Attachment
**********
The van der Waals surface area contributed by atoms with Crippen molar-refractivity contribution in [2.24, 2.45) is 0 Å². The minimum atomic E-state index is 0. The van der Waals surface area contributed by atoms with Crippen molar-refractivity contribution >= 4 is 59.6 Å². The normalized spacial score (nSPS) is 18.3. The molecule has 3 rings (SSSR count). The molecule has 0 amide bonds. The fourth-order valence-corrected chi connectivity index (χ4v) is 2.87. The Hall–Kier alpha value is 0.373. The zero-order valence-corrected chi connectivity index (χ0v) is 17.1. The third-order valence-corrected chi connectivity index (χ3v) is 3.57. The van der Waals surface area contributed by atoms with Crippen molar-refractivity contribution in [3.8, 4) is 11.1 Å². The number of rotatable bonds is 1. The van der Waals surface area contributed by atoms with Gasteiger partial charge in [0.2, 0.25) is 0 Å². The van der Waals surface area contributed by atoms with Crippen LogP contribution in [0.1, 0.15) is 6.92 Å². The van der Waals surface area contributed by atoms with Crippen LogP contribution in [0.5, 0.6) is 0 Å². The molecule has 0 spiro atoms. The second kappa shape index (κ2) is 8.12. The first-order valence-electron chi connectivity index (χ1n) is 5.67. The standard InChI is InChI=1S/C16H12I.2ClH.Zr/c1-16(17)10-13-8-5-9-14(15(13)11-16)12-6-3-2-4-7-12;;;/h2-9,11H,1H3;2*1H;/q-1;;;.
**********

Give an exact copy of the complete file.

The van der Waals surface area contributed by atoms with Crippen molar-refractivity contribution in [2.24, 2.45) is 0 Å². The minimum atomic E-state index is 0. The van der Waals surface area contributed by atoms with Crippen molar-refractivity contribution >= 4 is 59.6 Å². The normalized spacial score (nSPS) is 18.3. The molecule has 3 rings (SSSR count). The molecule has 0 amide bonds. The fourth-order valence-corrected chi connectivity index (χ4v) is 2.87. The Hall–Kier alpha value is 0.373. The zero-order valence-corrected chi connectivity index (χ0v) is 17.1. The third-order valence-corrected chi connectivity index (χ3v) is 3.57. The van der Waals surface area contributed by atoms with Crippen molar-refractivity contribution in [3.8, 4) is 11.1 Å². The number of rotatable bonds is 1. The van der Waals surface area contributed by atoms with Gasteiger partial charge in [0.2, 0.25) is 0 Å². The van der Waals surface area contributed by atoms with Crippen LogP contribution in [0.1, 0.15) is 6.92 Å². The van der Waals surface area contributed by atoms with Crippen LogP contribution in [0.5, 0.6) is 0 Å². The molecule has 0 spiro atoms. The second kappa shape index (κ2) is 8.12. The first-order valence-electron chi connectivity index (χ1n) is 5.67. The standard InChI is InChI=1S/C16H12I.2ClH.Zr/c1-16(17)10-13-8-5-9-14(15(13)11-16)12-6-3-2-4-7-12;;;/h2-9,11H,1H3;2*1H;/q-1;;;.